By Dave Palmer
According to an article on the Huffington Post, Citizens for Responsibility and Ethics in Washington (CREW) has filed a complaint with the IRS regarding churches that violated the tax agency’s rules regarding churches and political speech. While the First Amendment guarantees churches the rights of freedom of speech and to worship, the IRS ties churches’ tax-exempt status to a provision that they cannot endorse or oppose any particular political candidate. Incidentally, virtually all non-profit organizations are tied to these rules as well.
CREW claims that certain Catholic bishops told their parishioners that a vote for a democrat means a one-way ticket to hell, while others outright endorsed Republican candidates, or at the very least told them to vote for anyone but President Obama. Proving this claim may not be as tough as one might think.
Walking backwards in time to October 7, 2012, we stumble upon the fifth annual “Pulpit Freedom Sunday”, a day which pastors across the nation take it upon themselves the challenge the IRS’s rules and endorse or oppose to their heart’s desire. Churches still have not lost their tax-exempt status.
Nor should they.
Taxing churches could be interpreted as an attempt to establish a religion by taxing certain ones out of existence, and the Supreme Court ruled in Lemon v. Kurtzman that churches are tax-exempt as a matter of constitutional right. Taxes are a form of government control, and the Constitution specifically forbids the government control of religion.
Instead, parishioners offended by political campaigning at what is supposed to be a worship service should choose to boycott churches that engage in political speech. We as citizens of the United States should be the enforcers for separation of church and state. It is our patriotic duty to tell the minister on our way out the doors we are leaving because he or she tried to tell us how to vote.
Churches are entirely dependent on the donations of worshipers to stay afloat. Many private and public non-profit organizations remain apolitical to avoid upsetting potential donors. Therefore, as donors to a non-profit organization, churchgoers have the right to demand that someone with a degree in theology not lecture us on all things political. If we wanted politics on Sunday, we would DVR C-SPAN and watch it instead of going to church. (By the way, if anyone’s ever done that, I would LOVE to hear from you, because I’ve never met anyone who has.)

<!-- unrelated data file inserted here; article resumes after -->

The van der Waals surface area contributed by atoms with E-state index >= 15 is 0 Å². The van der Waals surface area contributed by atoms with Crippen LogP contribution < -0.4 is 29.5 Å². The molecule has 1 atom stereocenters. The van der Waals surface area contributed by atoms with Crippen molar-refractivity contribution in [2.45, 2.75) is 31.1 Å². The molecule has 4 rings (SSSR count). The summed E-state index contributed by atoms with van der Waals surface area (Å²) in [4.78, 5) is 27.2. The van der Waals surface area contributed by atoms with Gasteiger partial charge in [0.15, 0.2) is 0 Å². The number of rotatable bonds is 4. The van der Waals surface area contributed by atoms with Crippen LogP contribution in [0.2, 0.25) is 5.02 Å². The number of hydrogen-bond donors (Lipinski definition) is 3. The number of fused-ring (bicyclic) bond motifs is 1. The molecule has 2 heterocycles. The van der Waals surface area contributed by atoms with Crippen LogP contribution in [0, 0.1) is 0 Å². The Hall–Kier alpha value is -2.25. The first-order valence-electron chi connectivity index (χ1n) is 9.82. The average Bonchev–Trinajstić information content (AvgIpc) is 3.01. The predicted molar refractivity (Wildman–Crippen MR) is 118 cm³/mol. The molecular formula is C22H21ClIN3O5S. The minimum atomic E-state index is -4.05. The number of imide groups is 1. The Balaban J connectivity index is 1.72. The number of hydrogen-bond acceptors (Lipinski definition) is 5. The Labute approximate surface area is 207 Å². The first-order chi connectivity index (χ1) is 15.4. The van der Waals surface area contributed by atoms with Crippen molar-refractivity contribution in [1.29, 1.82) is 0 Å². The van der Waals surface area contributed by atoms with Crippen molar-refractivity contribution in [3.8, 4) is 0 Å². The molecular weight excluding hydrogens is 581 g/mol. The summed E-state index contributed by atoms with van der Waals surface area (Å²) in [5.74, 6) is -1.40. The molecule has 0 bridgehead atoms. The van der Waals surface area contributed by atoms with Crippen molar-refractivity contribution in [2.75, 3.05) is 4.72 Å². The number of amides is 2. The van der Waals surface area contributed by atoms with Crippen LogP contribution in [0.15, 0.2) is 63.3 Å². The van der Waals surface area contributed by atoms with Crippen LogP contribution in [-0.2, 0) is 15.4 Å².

Pastors, please stop trying to drag religion into politics. Politicians don’t come into your church to tell you how to do your job, or tell you to vote for them. They come there to worship their chosen deity. You should afford them and the rest of the American people the same courtesy. Stop trying to use First Amendment contrary to the intent of the Framers.
And it is obvious that the Framers intended that church and state be separated. The first phrase of the First Amendment reads: “Congress shall make no law respecting an establishment of religion, or prohibiting the free exercise thereof…” However, I would argue that by telling someone who to vote for at a place that they’ve come to celebrate their religion (and perhaps to escape endless political ads) is preventing their free exercise of religion.
They were expecting a sermon. They got an unpaid political advertisement.
Separating church and state works both ways. If churches expect the government to leave them alone and exercise their First Amendment rights, the government then should be able to expect churches to keep politics out of the church. Just because you have the right to speak your mind at the pulpit doesn’t mean that people should be in store for a lecture on who to vote for rather than a sermon reinforcing the tenets of their beliefs.